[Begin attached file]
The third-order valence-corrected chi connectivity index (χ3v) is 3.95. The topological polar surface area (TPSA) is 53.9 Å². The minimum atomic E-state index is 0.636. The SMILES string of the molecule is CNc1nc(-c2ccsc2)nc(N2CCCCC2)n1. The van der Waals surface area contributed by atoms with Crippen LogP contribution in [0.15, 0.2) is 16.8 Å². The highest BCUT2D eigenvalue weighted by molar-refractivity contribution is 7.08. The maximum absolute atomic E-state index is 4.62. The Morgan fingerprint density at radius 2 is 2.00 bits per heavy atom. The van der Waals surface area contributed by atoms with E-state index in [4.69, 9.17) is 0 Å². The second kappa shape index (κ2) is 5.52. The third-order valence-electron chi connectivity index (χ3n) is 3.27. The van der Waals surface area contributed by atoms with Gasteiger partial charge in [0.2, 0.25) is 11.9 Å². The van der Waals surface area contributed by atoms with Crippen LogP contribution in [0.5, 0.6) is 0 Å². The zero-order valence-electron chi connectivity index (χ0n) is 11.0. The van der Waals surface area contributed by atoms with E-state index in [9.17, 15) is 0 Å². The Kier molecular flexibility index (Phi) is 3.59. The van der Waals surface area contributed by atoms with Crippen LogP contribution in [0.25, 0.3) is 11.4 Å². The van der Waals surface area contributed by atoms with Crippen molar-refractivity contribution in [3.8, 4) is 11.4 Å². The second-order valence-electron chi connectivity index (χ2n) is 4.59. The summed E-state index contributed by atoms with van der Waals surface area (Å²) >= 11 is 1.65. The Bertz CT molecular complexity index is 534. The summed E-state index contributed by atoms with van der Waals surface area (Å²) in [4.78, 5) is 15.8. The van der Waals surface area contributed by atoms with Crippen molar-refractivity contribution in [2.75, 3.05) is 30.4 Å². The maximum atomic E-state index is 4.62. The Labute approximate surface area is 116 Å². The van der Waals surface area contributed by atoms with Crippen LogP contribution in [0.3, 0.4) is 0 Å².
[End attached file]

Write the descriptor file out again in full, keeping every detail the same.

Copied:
The third-order valence-corrected chi connectivity index (χ3v) is 3.95. The topological polar surface area (TPSA) is 53.9 Å². The minimum atomic E-state index is 0.636. The SMILES string of the molecule is CNc1nc(-c2ccsc2)nc(N2CCCCC2)n1. The van der Waals surface area contributed by atoms with Crippen LogP contribution in [0.15, 0.2) is 16.8 Å². The highest BCUT2D eigenvalue weighted by molar-refractivity contribution is 7.08. The maximum absolute atomic E-state index is 4.62. The Morgan fingerprint density at radius 2 is 2.00 bits per heavy atom. The van der Waals surface area contributed by atoms with E-state index in [4.69, 9.17) is 0 Å². The second kappa shape index (κ2) is 5.52. The third-order valence-electron chi connectivity index (χ3n) is 3.27. The van der Waals surface area contributed by atoms with Gasteiger partial charge in [0.2, 0.25) is 11.9 Å². The van der Waals surface area contributed by atoms with Crippen LogP contribution in [0.5, 0.6) is 0 Å². The zero-order valence-electron chi connectivity index (χ0n) is 11.0. The van der Waals surface area contributed by atoms with E-state index in [9.17, 15) is 0 Å². The Kier molecular flexibility index (Phi) is 3.59. The van der Waals surface area contributed by atoms with Crippen LogP contribution in [0.25, 0.3) is 11.4 Å². The van der Waals surface area contributed by atoms with Crippen molar-refractivity contribution in [3.8, 4) is 11.4 Å². The second-order valence-electron chi connectivity index (χ2n) is 4.59. The summed E-state index contributed by atoms with van der Waals surface area (Å²) >= 11 is 1.65. The Bertz CT molecular complexity index is 534. The summed E-state index contributed by atoms with van der Waals surface area (Å²) in [4.78, 5) is 15.8. The van der Waals surface area contributed by atoms with Crippen molar-refractivity contribution in [2.75, 3.05) is 30.4 Å². The maximum atomic E-state index is 4.62. The Labute approximate surface area is 116 Å². The van der Waals surface area contributed by atoms with Crippen LogP contribution in [0.3, 0.4) is 0 Å².